Environmental projects and industrial involvement in schools make a happy marriage. Industry has the means, schools get the benefit. One side of the partnership boosts its green credentials while the other enhances its budget and scope for action. On the face of it, there are no losers.
One such relationship has this year seen Swedish car and truck manufacturer Volvo channel pound;75,000 into environmental projects at around 175 schools (including 8 per cent special needs). A further 3,000 schools have each received a free activity pack as part of the company's three-year Practical Environmental Projects scheme.
The scheme is open to any school in the United Kingdom - from nursery to sixth-form college. The Volvo panel awards grants of between pound;100 and pound;1,000 on the basis of a project's contribution to improving the environment of the local community. Successful schools can, on completion of the project, apply for one of three national grants of pound;2,000, pound;3,000 or pound;5,000 to continue the good work.
Of the 175 schools involved in this, the first year of the scheme, 160 undertook some kind of garden project, with a few choosing transport, recycling or anti-pollution schemes.
Among the strong examples of cross-curricular, multi-disciplinary garden efforts is the one at Corfe Hills Upper School in Dorset, where an A-level social biology group has been working with GNVQ pupils to create a sixth-form garden from a semi-derelict area. It has involved clearing soil and rubbish, cleaning a large pond, and planting flower beds.
Biology teacher and co-ordinator Jennifer Meek says she conceived the idea around the time Princess Diana and Mother Teresa died. At its root was a desire to do something that would affect the future positively, in a practical as well as an idealistic manner. "I wanted to increase interest in plants," she says. "Flowers are wonderful, they can represent love or grief, joy, thanks, respect, remembrance, beauty and tranquillity. Man has destroyed patches of the planet, now it's up to us to mend them."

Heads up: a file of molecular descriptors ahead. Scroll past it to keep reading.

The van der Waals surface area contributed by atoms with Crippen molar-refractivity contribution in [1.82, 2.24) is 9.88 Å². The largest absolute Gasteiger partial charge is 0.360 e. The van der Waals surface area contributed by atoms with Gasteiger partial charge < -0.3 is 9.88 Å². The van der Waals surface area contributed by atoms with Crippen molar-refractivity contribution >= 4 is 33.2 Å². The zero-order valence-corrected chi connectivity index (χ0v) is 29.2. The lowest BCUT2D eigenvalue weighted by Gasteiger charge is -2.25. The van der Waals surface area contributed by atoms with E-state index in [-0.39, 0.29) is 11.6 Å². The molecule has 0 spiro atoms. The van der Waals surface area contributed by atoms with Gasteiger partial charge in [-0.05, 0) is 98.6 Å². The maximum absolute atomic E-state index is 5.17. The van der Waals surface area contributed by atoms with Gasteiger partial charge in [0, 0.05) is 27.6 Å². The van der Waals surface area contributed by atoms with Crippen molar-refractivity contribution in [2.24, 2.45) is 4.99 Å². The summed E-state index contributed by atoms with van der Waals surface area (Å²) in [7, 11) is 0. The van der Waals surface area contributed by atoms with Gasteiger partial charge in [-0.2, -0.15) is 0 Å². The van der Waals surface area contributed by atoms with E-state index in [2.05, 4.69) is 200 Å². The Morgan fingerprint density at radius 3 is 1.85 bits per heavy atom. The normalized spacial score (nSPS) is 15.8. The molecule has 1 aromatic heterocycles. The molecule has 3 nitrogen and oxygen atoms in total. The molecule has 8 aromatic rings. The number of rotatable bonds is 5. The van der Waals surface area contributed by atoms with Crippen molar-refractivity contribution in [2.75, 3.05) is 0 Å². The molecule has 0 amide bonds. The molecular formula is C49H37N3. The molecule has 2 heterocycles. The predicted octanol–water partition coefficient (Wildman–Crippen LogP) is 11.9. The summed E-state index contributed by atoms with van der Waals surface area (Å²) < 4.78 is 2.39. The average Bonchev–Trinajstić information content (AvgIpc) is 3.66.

The PEP grant of pound;700 was used to purchase plants, a wormery, a sundial, books and benches. The project has allowed the sixth-form social biology group to study photosynthesis and plants' requirements for growth. It also provided them with several experimental possibilities including one of the most popular environmental items, the wormery.
"We started with 100 worms," says Emma. "We bring organic waste from home. The wormery turns it into liquid compost, then we use it on our garden."
Some students have focused on growing medicinal plants, an optional GNVQ unit. "Lavender and marigolds (calendula) can be used for cuts and bruises," says Stephen. "And marigold is anti-inflammatory." They also grow aloe vera and mint, useful for home economics. This group has been concerned with producing printed material on the garden, which will form the basis of the application for the national award, and will also be used in A-level and GNVQ coursework in art, music, biology, science and health and social care and leisure.
So far, some of the flowerbeds have been planted with trees and flowers, and the ponds have been partially cleared. Already, "it looks lovely from the staffroom", says Mrs Meek. She points out that when the weather is fine, students will be able to study out of doors in quiet, attractive surroundings untroubled by younger pupils.
One small group of A-level students enjoyed working on the garden so much they gave up a day of their half-term to speed its progress. And many group members are happy to be leaving something behind at the end of the sixth form.
Mrs Meek speaks of the students' gains from the project as "an awareness of environmental problems - to leave things a little better than they found them. To give rather than just take".
A final diversification for Corfe Hills is a concert being planned by the music department to celebrate the garden.
At Windmill Hill Primary School, Chapeltown, Sheffield, apound;200 grant has paid for a bicycle rack and cycling helmets to complement cycling proficiency teaching. "It's just for Year 6 at the moment," says teacher Rachel Clement, "but we may extend it next year."
Pupils have been performing manoeuvres in the playground and learning hand signals. "If they pass the proficiency test and get their parents' permission, they could cycle to school," says Ms Clement.
Volvo's environmental manager, John Pitts, says the company expects the diversity of projects will increase next year, and that the pack will be added to. "This has been our first time for such an effort," he says. "We're still learning."
Applications for next year's grants should be in by October, and the information packs are available all year round. For further information contact Practical Environmental Projects, PO Box 158, Marlow, Bucks SL7